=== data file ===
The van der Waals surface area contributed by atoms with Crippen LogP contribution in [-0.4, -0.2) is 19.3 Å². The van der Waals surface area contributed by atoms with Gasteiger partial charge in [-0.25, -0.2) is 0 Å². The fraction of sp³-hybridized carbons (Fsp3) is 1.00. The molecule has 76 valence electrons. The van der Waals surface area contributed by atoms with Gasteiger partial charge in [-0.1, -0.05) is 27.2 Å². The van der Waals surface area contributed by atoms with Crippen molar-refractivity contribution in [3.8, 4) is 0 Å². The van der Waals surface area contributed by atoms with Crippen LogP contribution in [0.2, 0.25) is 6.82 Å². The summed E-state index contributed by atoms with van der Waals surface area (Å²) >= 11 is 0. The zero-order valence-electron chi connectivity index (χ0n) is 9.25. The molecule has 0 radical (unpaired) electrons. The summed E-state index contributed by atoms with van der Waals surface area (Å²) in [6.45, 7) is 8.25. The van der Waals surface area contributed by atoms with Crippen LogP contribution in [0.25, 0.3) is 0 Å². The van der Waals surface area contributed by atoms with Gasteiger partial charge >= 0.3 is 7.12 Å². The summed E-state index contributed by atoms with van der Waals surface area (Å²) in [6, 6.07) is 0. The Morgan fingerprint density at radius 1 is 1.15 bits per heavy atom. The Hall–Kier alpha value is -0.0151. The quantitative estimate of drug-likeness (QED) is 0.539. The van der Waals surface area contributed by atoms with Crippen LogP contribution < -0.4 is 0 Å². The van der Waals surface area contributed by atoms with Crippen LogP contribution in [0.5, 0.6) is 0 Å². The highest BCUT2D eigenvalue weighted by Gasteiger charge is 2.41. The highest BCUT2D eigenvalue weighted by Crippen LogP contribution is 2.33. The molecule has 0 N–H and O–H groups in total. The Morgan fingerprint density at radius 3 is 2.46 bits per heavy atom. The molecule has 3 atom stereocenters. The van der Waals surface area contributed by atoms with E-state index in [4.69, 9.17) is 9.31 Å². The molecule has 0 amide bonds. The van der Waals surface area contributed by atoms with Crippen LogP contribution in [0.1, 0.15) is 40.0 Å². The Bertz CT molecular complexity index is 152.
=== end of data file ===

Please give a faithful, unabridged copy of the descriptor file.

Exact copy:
The van der Waals surface area contributed by atoms with Crippen LogP contribution in [-0.4, -0.2) is 19.3 Å². The van der Waals surface area contributed by atoms with Gasteiger partial charge in [-0.25, -0.2) is 0 Å². The fraction of sp³-hybridized carbons (Fsp3) is 1.00. The molecule has 76 valence electrons. The van der Waals surface area contributed by atoms with Gasteiger partial charge in [-0.1, -0.05) is 27.2 Å². The van der Waals surface area contributed by atoms with Crippen molar-refractivity contribution in [3.8, 4) is 0 Å². The van der Waals surface area contributed by atoms with Crippen LogP contribution in [0.2, 0.25) is 6.82 Å². The summed E-state index contributed by atoms with van der Waals surface area (Å²) >= 11 is 0. The zero-order valence-electron chi connectivity index (χ0n) is 9.25. The molecule has 0 radical (unpaired) electrons. The summed E-state index contributed by atoms with van der Waals surface area (Å²) in [6.45, 7) is 8.25. The van der Waals surface area contributed by atoms with Crippen LogP contribution in [0.25, 0.3) is 0 Å². The van der Waals surface area contributed by atoms with Gasteiger partial charge >= 0.3 is 7.12 Å². The summed E-state index contributed by atoms with van der Waals surface area (Å²) in [6, 6.07) is 0. The Morgan fingerprint density at radius 1 is 1.15 bits per heavy atom. The Hall–Kier alpha value is -0.0151. The quantitative estimate of drug-likeness (QED) is 0.539. The van der Waals surface area contributed by atoms with Crippen LogP contribution < -0.4 is 0 Å². The van der Waals surface area contributed by atoms with Crippen LogP contribution in [0.5, 0.6) is 0 Å². The highest BCUT2D eigenvalue weighted by Gasteiger charge is 2.41. The highest BCUT2D eigenvalue weighted by Crippen LogP contribution is 2.33. The molecule has 0 N–H and O–H groups in total. The Morgan fingerprint density at radius 3 is 2.46 bits per heavy atom. The molecule has 3 atom stereocenters. The van der Waals surface area contributed by atoms with E-state index in [4.69, 9.17) is 9.31 Å². The molecule has 0 amide bonds. The van der Waals surface area contributed by atoms with Crippen LogP contribution in [0.1, 0.15) is 40.0 Å². The Bertz CT molecular complexity index is 152.